We covered long distances today but, nonetheless, it was a very full and exciting one.
Just up the road from Sakopmund we stopped to see a shipwreck which, although fairly recent, was completely inhabited by cormorants.
We had got used to the gravel roads but around our next stop, at Hente Bay, we saw them spraying saltwater onto the roads which made them much smoother but I imagine a nightmare in rainy conditions.
We were soon back to the gravel roads but the landscape on our way to Twyfelfontein was much more undulating and even more spectacular.
At Twyflefontein we visited the ancienrpetroglyohs which were named Namibia’s first UNESCO World Heritage site. The site is thought to be the largest concentrations of Bushmen engravings in Africa, with over 2500 figures ranging from 2000 to 5000 years old. Our local guide described them as a sort of blackboard to teach about the animals to hunt and their various tracks. He also told us that they demonstrated that the Bushman had travelled further afield with pictures of animals, such as penguins and flamingos, as testament.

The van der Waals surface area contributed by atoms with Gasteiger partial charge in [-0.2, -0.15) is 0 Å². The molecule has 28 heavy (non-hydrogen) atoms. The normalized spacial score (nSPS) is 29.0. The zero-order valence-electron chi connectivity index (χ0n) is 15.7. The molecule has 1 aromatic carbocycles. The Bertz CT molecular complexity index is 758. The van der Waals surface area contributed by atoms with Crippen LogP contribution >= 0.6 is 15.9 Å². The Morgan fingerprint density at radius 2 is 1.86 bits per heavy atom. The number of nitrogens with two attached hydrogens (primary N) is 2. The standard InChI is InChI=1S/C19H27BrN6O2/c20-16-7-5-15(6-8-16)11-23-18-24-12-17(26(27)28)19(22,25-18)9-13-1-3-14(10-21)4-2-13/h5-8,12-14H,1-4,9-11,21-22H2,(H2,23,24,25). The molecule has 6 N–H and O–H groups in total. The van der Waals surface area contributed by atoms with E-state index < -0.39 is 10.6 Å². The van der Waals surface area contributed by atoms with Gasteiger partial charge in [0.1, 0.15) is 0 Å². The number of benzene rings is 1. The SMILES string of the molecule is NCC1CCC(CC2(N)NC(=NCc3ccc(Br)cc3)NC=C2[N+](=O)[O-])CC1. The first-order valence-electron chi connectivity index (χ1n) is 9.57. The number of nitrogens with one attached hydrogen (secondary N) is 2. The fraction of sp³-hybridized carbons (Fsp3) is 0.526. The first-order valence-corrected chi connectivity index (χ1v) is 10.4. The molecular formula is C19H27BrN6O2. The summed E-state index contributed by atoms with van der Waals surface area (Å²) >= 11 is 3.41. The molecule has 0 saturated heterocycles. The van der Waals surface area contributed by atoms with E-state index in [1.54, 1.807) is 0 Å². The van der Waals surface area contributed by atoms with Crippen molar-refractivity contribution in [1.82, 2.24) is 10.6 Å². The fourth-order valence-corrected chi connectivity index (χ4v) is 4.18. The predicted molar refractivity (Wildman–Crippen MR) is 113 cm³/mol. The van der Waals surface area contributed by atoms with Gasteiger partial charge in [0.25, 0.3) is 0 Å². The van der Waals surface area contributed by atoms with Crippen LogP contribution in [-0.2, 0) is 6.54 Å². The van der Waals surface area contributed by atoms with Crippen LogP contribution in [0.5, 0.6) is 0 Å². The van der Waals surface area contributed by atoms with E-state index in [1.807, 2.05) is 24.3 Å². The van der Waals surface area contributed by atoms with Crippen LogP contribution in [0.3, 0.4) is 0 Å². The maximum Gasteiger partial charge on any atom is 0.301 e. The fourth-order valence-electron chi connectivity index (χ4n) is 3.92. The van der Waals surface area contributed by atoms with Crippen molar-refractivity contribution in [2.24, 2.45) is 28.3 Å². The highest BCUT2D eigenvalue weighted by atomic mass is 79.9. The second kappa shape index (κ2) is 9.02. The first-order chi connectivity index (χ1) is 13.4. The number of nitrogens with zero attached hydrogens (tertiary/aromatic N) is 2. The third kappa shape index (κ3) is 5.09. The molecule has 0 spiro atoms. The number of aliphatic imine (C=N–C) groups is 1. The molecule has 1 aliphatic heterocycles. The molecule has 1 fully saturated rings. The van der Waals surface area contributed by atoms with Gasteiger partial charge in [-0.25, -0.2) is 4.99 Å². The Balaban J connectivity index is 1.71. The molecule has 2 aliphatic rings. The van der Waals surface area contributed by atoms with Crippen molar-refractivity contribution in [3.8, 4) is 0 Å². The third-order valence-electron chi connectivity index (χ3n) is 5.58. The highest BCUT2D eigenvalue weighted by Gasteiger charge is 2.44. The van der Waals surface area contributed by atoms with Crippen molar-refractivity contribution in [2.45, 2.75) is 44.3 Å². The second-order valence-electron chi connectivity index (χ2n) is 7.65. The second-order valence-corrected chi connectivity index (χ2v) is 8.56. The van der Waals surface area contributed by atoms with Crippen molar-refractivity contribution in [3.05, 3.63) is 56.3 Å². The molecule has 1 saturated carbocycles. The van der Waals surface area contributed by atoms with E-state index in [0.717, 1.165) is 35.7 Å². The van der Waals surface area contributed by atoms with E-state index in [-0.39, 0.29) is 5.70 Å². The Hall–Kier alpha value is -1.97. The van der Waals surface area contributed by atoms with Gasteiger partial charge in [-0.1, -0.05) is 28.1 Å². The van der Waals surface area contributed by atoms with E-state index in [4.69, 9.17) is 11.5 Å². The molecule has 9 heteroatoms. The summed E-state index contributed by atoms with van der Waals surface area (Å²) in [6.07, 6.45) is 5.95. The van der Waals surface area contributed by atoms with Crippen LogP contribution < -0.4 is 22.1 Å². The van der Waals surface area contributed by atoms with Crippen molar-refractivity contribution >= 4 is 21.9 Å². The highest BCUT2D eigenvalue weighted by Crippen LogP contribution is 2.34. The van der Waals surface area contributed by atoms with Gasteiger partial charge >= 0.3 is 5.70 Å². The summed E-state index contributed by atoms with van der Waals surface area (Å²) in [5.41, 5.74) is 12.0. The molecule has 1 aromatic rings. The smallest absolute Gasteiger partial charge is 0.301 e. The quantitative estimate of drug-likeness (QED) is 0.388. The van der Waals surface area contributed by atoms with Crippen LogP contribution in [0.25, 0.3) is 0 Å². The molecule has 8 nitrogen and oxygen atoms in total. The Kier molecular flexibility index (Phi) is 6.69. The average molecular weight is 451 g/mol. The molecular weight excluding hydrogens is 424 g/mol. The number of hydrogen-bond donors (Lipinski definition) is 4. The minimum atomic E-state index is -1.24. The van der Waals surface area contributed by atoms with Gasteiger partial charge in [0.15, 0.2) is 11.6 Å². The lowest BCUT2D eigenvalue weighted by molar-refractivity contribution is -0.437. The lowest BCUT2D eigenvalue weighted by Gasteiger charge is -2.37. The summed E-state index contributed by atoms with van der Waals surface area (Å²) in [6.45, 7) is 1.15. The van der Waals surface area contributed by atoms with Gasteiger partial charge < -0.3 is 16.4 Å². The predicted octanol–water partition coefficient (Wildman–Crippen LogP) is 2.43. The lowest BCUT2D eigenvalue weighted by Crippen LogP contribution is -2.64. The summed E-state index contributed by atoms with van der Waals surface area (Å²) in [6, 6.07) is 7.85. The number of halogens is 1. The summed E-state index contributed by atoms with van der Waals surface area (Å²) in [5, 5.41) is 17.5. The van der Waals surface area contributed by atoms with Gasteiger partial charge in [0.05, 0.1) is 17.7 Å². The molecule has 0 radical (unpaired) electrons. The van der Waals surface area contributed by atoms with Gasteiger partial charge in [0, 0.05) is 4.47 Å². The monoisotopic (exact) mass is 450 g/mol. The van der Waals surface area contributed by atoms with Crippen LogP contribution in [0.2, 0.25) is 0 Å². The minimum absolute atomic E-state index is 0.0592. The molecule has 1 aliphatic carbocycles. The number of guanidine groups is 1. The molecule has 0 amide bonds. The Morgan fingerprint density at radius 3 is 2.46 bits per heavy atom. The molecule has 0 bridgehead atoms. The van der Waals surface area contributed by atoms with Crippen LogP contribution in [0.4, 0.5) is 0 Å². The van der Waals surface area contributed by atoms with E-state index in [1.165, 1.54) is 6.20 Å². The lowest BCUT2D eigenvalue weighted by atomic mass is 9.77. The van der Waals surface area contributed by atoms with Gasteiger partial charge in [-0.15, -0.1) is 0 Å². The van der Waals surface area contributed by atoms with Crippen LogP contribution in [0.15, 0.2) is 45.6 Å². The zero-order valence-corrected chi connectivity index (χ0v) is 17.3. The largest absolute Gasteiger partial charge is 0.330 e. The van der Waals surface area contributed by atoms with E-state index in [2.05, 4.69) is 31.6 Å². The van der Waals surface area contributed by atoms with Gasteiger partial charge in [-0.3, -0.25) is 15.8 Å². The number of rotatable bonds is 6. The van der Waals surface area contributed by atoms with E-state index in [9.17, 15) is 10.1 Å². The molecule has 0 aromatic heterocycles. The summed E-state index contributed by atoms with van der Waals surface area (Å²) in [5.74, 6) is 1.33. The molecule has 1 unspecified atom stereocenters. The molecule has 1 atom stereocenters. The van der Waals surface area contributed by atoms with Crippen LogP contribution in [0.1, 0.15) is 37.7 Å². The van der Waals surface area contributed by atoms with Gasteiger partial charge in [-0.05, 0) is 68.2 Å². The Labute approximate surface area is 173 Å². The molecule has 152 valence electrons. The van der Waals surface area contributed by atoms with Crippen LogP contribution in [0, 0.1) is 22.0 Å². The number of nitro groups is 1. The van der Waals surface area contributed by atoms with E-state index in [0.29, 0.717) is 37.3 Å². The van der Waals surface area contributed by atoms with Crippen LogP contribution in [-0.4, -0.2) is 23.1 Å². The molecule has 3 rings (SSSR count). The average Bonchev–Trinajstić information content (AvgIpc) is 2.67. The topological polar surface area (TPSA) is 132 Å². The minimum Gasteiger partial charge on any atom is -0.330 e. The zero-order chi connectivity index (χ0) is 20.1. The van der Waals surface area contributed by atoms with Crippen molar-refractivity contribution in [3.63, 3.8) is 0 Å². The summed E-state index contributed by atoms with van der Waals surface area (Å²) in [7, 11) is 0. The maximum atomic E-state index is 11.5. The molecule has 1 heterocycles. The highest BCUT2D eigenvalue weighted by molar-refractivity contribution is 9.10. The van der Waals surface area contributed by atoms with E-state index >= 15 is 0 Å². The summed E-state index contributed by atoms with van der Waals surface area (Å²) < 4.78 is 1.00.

En route we observed the two tribes we had learned about in the township in Swakopmund, the Herero and the Himbo tribes which originally were part of the same tribe but now with very different costumes.
On approaching our lodge (Palwag) our guide and driver were constantly pointing out wildlife and we had plenty of stops to observe and photograph.
In the evening we didn’t have much time for observing wildlife but there were plenty of birds flying around the lodge.
Southern Masked Weaver
Sunset at Palmwag Lodge
Click below for gallery of today’s photos: